This is a syndicated post from CNA Daily News. [Read the original article...]
Rome, Italy, Jan 25, 2013 / 12:12 pm (CNA/EWTN News).- After meeting with the Vatican, an organizer for World Youth Day 2013 said that fear for safety should not keep visitors from traveling to Rio de Janeiro this summer.
"I feel the city has changed a lot and there are no reasons people should have any fear in Rio," said Fr. Leandro Lenin Tavares, the catechesis director for this year's World Youth Day.
The priest and 15 Brazilian authorities – including military, federal, state and city authorities – spoke with the Pontifical Council for the Laity on security concerns of the event during a Jan. 9 to Jan. 25 Rome visit.
Authorities launched a security plan in the city four years ago, called "the pacifying plan," ahead of the 2016 Olympic Games and the 2014 FIFA World Cup.
"I offer Mass on Sundays at the dangerous neighborhood of Penha, which is in the middle of huge slums and has a lot of drug trafficking," Fr. Tavares told CNA/EWTN News.
"But since the plan started, the military and police ensure there are no guns taken into dangerous neighborhoods and now we have more tourists," said the Carioca, or Rio-native.
Fr. Taveres, who was ordained to the priesthood just 10 months ago and is the director of Seminário Propedêutico Rainha dos Apóstolos in Rio, was appointed as director of organizing the catechesis talks for Brazil’s World Youth Day in March 2011.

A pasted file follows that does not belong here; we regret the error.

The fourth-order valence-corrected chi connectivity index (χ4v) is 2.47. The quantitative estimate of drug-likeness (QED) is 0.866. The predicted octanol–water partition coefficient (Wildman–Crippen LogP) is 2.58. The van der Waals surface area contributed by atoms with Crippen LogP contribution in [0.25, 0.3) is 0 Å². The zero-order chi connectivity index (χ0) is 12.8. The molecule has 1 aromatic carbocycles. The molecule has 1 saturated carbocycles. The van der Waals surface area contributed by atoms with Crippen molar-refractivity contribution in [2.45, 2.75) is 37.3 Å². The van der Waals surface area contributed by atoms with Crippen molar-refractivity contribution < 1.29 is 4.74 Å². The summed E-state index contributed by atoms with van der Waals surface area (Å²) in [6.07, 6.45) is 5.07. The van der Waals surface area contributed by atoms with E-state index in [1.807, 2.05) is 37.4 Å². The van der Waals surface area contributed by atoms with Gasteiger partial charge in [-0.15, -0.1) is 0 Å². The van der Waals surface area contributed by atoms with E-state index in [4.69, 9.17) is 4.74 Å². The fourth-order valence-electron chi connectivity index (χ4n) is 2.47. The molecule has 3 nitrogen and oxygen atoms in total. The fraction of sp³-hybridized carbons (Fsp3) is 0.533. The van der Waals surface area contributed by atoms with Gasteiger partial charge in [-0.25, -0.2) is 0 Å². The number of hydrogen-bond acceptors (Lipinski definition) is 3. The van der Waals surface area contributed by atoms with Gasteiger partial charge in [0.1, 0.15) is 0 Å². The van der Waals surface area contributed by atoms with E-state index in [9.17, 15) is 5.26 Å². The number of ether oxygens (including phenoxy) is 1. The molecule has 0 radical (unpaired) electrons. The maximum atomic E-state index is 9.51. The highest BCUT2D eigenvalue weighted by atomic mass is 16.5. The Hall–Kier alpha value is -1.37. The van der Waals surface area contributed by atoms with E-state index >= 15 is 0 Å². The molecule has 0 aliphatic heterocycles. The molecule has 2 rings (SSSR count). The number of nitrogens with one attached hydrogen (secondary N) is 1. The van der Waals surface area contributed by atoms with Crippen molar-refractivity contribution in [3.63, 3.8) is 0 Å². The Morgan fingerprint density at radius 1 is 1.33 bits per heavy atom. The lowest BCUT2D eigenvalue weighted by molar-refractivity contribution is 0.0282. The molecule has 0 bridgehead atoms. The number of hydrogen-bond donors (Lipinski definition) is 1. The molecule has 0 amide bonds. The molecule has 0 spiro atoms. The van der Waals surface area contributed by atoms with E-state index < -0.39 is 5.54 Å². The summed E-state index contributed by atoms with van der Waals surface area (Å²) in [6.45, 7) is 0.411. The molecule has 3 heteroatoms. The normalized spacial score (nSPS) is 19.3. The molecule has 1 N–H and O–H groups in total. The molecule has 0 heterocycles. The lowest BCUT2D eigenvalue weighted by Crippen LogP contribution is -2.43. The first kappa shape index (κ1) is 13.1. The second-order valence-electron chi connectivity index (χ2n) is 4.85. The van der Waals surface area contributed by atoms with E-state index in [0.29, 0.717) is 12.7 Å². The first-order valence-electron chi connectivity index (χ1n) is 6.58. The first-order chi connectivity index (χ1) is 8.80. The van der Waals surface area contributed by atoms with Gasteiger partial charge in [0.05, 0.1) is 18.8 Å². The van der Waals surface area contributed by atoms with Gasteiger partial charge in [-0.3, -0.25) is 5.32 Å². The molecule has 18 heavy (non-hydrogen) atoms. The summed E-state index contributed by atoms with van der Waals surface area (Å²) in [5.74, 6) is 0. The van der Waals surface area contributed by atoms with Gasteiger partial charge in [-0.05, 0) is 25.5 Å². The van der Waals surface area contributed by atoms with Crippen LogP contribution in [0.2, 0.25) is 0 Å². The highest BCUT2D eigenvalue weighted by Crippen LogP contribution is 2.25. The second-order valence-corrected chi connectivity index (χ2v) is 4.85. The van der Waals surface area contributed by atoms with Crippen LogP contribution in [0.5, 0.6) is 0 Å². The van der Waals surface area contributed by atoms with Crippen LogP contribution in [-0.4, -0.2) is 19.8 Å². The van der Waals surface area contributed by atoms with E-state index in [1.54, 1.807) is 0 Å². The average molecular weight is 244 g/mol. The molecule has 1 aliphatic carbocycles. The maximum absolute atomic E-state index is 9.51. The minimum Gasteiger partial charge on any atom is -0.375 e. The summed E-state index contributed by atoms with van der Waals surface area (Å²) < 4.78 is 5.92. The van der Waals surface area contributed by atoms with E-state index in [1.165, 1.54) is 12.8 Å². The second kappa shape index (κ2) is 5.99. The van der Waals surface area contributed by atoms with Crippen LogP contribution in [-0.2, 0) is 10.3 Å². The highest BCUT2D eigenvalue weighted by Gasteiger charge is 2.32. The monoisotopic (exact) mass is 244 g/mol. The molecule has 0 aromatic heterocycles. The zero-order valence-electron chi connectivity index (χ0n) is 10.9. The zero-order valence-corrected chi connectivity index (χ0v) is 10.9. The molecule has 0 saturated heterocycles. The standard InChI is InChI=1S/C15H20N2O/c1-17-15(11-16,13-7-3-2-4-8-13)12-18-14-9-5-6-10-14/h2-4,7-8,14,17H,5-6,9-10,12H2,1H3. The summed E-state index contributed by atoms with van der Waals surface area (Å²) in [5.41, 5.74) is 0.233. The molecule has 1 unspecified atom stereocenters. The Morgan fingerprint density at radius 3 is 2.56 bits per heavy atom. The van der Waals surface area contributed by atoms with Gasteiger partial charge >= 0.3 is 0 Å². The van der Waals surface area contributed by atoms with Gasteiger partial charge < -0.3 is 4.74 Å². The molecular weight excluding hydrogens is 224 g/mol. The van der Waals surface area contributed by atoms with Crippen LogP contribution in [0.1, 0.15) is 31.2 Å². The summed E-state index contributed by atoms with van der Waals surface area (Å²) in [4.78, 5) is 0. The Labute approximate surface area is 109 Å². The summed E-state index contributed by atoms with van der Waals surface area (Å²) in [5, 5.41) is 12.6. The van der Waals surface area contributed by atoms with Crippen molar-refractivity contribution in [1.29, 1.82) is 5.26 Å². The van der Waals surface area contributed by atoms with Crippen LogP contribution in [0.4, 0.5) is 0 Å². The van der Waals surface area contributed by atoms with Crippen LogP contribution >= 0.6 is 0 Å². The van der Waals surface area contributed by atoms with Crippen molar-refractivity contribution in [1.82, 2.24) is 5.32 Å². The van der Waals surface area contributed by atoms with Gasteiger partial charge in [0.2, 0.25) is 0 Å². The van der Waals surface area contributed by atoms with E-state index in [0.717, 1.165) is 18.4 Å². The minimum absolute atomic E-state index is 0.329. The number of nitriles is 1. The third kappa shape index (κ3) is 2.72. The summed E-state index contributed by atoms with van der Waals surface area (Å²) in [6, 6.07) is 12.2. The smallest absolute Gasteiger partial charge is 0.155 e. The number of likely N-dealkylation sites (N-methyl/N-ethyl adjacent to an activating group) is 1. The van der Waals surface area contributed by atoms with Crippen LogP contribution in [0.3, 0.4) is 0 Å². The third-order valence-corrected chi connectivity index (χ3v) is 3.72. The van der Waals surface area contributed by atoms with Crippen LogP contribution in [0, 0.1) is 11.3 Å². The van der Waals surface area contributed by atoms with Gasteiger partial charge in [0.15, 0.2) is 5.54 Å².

"World Youth Day is a moment of grace and I feel blessed that we can show the Church our way of evangelizing," said the priest, who worked in youth ministry before he entered the seminary.
He said he was moved after personally meeting Pope Benedict during a general audience.
"I kissed his ring and after my archbishop told him I was in charge of the WYD catechesis, Pope Benedict told me I was a very important person," said Fr. Tavares.
It is estimated that the number of people attending will double Madrid's World Youth Day with two million expected in Copacabana Beach and over 2.5 million in Guaratiba from July 23 to 28.
"We want this year to let others know about us, we want to be instruments of evangelization, and this is going to mark the beginning of new times," he stated.
Fr. Tavares' main job now is to organize 300 places where 21 bishops will talk on the Catholic faith in seven main languages.
The Pontifical Council for Laity, in charge of organizing World Youth Day, chose the bishops after they subscribed online where they were able to choose their preferred topic for each talk.
"Presenting the faith to young people, who live in a secular world, is a challenge," said Fr. Tavares.
"We need to be where they are, like on Facebook and new media, to speak their language, without reducing the truth," the 30 year-old priest said.
Although Rio de Janeiro is a secular city, Fr. Tavares noted that already he has witnessed many young people returning to the Church after the city was chosen for World Youth Day 2013.
There are currently 60,000 volunteers working to coordinate the World Youth Day efforts, with over 35,000 of them from the city.
Rio de Janeiro has 275 Catholic parishes, each of which will offer at least three Sunday Masses, while many will offer up to seven.
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